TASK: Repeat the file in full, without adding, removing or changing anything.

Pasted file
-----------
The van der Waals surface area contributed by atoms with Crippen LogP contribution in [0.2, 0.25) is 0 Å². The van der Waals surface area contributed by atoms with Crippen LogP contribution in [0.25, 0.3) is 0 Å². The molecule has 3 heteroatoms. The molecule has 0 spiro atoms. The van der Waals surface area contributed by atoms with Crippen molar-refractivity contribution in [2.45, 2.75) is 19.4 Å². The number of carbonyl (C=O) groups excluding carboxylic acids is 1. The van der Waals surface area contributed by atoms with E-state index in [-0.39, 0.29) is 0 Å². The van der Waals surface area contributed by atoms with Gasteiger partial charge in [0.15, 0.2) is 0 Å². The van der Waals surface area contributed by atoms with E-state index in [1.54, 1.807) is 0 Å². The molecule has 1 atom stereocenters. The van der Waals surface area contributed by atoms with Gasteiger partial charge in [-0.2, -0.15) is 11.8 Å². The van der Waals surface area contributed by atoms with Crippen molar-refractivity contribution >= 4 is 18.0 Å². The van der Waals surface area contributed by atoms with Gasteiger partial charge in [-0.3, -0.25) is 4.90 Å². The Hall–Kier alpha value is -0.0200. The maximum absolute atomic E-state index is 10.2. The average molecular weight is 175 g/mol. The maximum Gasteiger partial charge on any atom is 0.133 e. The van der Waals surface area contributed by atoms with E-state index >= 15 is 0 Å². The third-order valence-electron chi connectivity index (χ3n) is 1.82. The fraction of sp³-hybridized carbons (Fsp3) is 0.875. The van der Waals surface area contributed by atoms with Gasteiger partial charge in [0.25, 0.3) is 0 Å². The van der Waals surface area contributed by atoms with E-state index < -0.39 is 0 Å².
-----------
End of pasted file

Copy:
The van der Waals surface area contributed by atoms with Crippen LogP contribution in [0.2, 0.25) is 0 Å². The van der Waals surface area contributed by atoms with Crippen LogP contribution in [0.25, 0.3) is 0 Å². The molecule has 3 heteroatoms. The molecule has 0 spiro atoms. The van der Waals surface area contributed by atoms with Crippen molar-refractivity contribution in [2.45, 2.75) is 19.4 Å². The number of carbonyl (C=O) groups excluding carboxylic acids is 1. The van der Waals surface area contributed by atoms with E-state index in [-0.39, 0.29) is 0 Å². The van der Waals surface area contributed by atoms with Gasteiger partial charge in [0.15, 0.2) is 0 Å². The van der Waals surface area contributed by atoms with E-state index in [1.54, 1.807) is 0 Å². The molecule has 1 atom stereocenters. The van der Waals surface area contributed by atoms with Gasteiger partial charge in [-0.2, -0.15) is 11.8 Å². The van der Waals surface area contributed by atoms with Crippen molar-refractivity contribution >= 4 is 18.0 Å². The van der Waals surface area contributed by atoms with Gasteiger partial charge in [-0.3, -0.25) is 4.90 Å². The Hall–Kier alpha value is -0.0200. The maximum absolute atomic E-state index is 10.2. The average molecular weight is 175 g/mol. The maximum Gasteiger partial charge on any atom is 0.133 e. The van der Waals surface area contributed by atoms with E-state index >= 15 is 0 Å². The third-order valence-electron chi connectivity index (χ3n) is 1.82. The fraction of sp³-hybridized carbons (Fsp3) is 0.875. The van der Waals surface area contributed by atoms with Gasteiger partial charge in [0.25, 0.3) is 0 Å². The van der Waals surface area contributed by atoms with E-state index < -0.39 is 0 Å².